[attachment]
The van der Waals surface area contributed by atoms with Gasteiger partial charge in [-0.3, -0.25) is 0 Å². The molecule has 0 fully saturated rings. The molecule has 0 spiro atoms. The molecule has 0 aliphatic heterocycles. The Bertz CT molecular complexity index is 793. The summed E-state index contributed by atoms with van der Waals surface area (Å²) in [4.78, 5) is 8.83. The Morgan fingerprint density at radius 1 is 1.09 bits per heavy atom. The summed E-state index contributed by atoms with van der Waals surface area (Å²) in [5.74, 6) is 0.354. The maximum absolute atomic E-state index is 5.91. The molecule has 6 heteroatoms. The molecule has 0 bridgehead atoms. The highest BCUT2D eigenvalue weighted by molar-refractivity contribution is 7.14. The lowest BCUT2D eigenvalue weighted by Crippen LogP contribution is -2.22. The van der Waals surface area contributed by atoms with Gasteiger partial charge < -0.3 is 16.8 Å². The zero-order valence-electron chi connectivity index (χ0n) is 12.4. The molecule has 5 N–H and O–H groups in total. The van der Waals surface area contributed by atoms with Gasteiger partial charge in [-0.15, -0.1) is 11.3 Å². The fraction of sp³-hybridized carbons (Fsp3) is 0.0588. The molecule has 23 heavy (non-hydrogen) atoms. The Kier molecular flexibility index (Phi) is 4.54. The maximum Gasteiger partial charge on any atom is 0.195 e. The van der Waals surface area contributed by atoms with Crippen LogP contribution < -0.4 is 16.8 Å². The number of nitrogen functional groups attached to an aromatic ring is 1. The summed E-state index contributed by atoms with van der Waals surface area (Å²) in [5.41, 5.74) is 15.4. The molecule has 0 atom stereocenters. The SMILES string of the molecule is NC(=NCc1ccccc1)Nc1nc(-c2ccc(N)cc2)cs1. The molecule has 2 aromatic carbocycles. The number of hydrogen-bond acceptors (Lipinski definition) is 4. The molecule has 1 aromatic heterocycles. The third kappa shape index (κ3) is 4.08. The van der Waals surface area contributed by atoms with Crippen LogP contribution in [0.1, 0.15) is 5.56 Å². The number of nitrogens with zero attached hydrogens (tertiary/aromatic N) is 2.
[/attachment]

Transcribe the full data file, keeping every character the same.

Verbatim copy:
The van der Waals surface area contributed by atoms with Gasteiger partial charge in [-0.3, -0.25) is 0 Å². The molecule has 0 fully saturated rings. The molecule has 0 spiro atoms. The molecule has 0 aliphatic heterocycles. The Bertz CT molecular complexity index is 793. The summed E-state index contributed by atoms with van der Waals surface area (Å²) in [4.78, 5) is 8.83. The Morgan fingerprint density at radius 1 is 1.09 bits per heavy atom. The summed E-state index contributed by atoms with van der Waals surface area (Å²) in [5.74, 6) is 0.354. The maximum absolute atomic E-state index is 5.91. The molecule has 6 heteroatoms. The molecule has 0 bridgehead atoms. The highest BCUT2D eigenvalue weighted by molar-refractivity contribution is 7.14. The lowest BCUT2D eigenvalue weighted by Crippen LogP contribution is -2.22. The van der Waals surface area contributed by atoms with Gasteiger partial charge < -0.3 is 16.8 Å². The zero-order valence-electron chi connectivity index (χ0n) is 12.4. The molecule has 5 N–H and O–H groups in total. The van der Waals surface area contributed by atoms with Gasteiger partial charge in [-0.15, -0.1) is 11.3 Å². The fraction of sp³-hybridized carbons (Fsp3) is 0.0588. The molecule has 23 heavy (non-hydrogen) atoms. The Kier molecular flexibility index (Phi) is 4.54. The maximum Gasteiger partial charge on any atom is 0.195 e. The van der Waals surface area contributed by atoms with Crippen LogP contribution < -0.4 is 16.8 Å². The number of nitrogen functional groups attached to an aromatic ring is 1. The summed E-state index contributed by atoms with van der Waals surface area (Å²) in [5.41, 5.74) is 15.4. The molecule has 0 atom stereocenters. The SMILES string of the molecule is NC(=NCc1ccccc1)Nc1nc(-c2ccc(N)cc2)cs1. The molecule has 2 aromatic carbocycles. The number of hydrogen-bond acceptors (Lipinski definition) is 4. The molecule has 1 aromatic heterocycles. The third kappa shape index (κ3) is 4.08. The van der Waals surface area contributed by atoms with Crippen LogP contribution in [0.1, 0.15) is 5.56 Å². The number of nitrogens with zero attached hydrogens (tertiary/aromatic N) is 2.